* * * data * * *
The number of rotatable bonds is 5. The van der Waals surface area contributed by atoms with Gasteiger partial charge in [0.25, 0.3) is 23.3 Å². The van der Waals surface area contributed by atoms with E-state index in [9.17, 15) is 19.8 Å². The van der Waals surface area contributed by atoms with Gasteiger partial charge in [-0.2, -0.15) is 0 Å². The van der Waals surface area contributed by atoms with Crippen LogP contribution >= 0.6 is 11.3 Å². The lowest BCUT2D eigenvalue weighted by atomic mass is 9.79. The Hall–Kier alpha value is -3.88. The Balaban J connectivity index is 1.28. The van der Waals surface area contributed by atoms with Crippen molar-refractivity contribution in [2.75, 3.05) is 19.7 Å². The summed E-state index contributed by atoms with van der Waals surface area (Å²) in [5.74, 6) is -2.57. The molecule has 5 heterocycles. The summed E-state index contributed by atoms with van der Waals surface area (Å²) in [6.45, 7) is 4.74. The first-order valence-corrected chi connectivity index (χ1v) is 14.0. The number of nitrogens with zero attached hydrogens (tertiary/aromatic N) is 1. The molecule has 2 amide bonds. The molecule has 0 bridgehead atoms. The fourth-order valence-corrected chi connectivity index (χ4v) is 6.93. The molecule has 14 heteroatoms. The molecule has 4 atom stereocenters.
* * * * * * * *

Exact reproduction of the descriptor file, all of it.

The number of rotatable bonds is 5. The van der Waals surface area contributed by atoms with Gasteiger partial charge in [0.25, 0.3) is 23.3 Å². The van der Waals surface area contributed by atoms with E-state index in [9.17, 15) is 19.8 Å². The van der Waals surface area contributed by atoms with Gasteiger partial charge in [-0.2, -0.15) is 0 Å². The van der Waals surface area contributed by atoms with Crippen LogP contribution >= 0.6 is 11.3 Å². The lowest BCUT2D eigenvalue weighted by atomic mass is 9.79. The Hall–Kier alpha value is -3.88. The Balaban J connectivity index is 1.28. The van der Waals surface area contributed by atoms with Crippen molar-refractivity contribution in [2.75, 3.05) is 19.7 Å². The summed E-state index contributed by atoms with van der Waals surface area (Å²) in [5.74, 6) is -2.57. The molecule has 5 heterocycles. The summed E-state index contributed by atoms with van der Waals surface area (Å²) in [6.45, 7) is 4.74. The first-order valence-corrected chi connectivity index (χ1v) is 14.0. The number of nitrogens with zero attached hydrogens (tertiary/aromatic N) is 1. The molecule has 2 amide bonds. The molecule has 0 bridgehead atoms. The fourth-order valence-corrected chi connectivity index (χ4v) is 6.93. The molecule has 14 heteroatoms. The molecule has 4 atom stereocenters.